In the Bible the greatest forces known to people were the power of the sea and earthquakes on land. These were regarded as the forces of darkness and evil and, thus, the enemy of God. When the sea became agitated and brewed up a storm, it appeared to people as if it had its very own god or master who was trying to flex its muscles against God.

Sudden, unpredictable storms broke out frequently on the Sea of Galilee, the location for today’s Gospel event. In 1986, when the level of the Sea of Galilee was extraordinarily low, marine archaeologists discovered an ancient fishing boat buried in mud there. Based on the type of construction, the pottery found nearby and the results of a carbon 14 test, experts concluded that the boat was built between 40 BC and 70 AD. So it’s very likely this was the kind of boat used by Peter, Andrew, James, and John. It would have been about 26 feet long and in addition to a crew of five could take up to 10 passengers or a catch of fish up to a ton weight. (source: John J Pilch)

So it must have been quite a powerful storm for these experienced fishermen in such a sturdy boat to become so frightened, and, furthermore, to see a figure coming towards them on the water. Their first reaction would have been that it was a ghost or spirit of the deep sea.

In the Bible God is celebrated as being more powerful than all the forces of darkness and evil. So it’s in this context we must hear the account of Jesus calming the sea. It’s a symbolic act, demonstrating that the One who is more powerful than the darkest forces of nature is now at work in the person of Jesus of Nazareth.

Forty years after this event, the story had taken on a new meaning. Matthew recorded it when the small Christian community in Jerusalem was undergoing waves of persecution. Powerful, evil forces, it was felt, were raging against them, so much so that many members felt abandoned by Jesus and had lost hope. In fear for their lives, many jumped ship and left the Church.

Thus the storm-tossed boat in the story now came to represent their persecuted community, the infant Church. Through this event Jesus was telling them that while they could not be fully protected from storms of persecution, He was in the boat with them, as he was with Peter and the others. He had not abandoned them and his clear message was ‘Courage. Do not fear.’

It is sobering to remember that while we here in Europe are not being persecuted for our faith, Christians in Asia, Africa and the Middle East are not free to worship as we are. Many are being actively persecuted – in fact, Christians now are the most persecuted religious group in the world. If they can huddle together for Mass this Sunday, they will hear Jesus, as we do, encouraging them with ‘Courage. Do not fear.’

Knowing the relevance of this story in St Matthew’s time, how do we apply it to ourselves? What is the Lord saying to us?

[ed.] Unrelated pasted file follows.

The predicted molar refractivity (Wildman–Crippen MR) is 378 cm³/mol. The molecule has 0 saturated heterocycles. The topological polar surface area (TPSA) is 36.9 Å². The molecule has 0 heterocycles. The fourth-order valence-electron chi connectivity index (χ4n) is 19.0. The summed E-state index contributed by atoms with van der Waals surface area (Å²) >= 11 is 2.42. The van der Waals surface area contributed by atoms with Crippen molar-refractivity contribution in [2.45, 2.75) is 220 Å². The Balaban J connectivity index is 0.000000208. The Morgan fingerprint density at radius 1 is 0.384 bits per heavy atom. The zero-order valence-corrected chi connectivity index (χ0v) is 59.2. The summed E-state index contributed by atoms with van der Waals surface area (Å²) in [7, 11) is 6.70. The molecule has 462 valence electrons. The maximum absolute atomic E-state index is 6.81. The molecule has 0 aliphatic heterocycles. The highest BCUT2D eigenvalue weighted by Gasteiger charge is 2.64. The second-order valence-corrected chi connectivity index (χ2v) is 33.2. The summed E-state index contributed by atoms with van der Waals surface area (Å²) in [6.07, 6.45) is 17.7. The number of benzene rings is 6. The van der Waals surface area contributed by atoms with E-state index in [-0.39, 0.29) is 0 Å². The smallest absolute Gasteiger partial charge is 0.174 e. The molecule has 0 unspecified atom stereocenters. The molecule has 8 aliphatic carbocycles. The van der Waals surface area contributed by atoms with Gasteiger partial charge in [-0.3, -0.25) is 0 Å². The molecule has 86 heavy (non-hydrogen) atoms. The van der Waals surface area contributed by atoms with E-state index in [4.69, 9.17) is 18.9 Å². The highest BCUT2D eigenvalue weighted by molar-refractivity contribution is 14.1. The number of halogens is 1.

Thinking of boats in choppy or stormy waters, I cannot forget the plight of the refugees – 500 in the past few days – crossing the English Channel from France in search of a better life here. How desperate do I or you have to be to risk not only our own but the lives of our children to make such a crossing?

And if you compare our church and country today to the disciples’ boat in the Gospel, we certainly are in story waters.

At our own individual levels, at one time or another we all experience personal storms and crises that batter us. Some of us presently may be going through such a storm or family crisis, and even be sick with fear and worry. We might feel that, like St Peter in the story, we are going under; and that Jesus, even if he is in our little boat, is fast asleep and does not care what’s happening.

It’s not incidental that we’re told in the story that as long as Peter kept his eyes on Jesus he was able to withstand the waves. It was only when he began to lose trust – taking his eyes off Jesus to dwell on the raging waters – that he began to panic and sink. Might there be a lesson here for us?

In our personal storms of daily life, this Gospel challenges us when in fear and panic to keep focused on Jesus, to go on trusting, as Peter failed to do. Jesus will not prevent storms coming our way – after all, he was not spared his – and we know that one day in the future there’ll be a ‘storm’ (death) we won’t survive – that’s the reality of human life. But in the meantime we can turn to Our Saviour so that however much we are battered, we will get the courage and strength to cope as he did, to endure and not go under. His name, after all – Immanuel – means ‘God is with us’.

Michael Campion
Holy Name, Jesmond
9 August 2020

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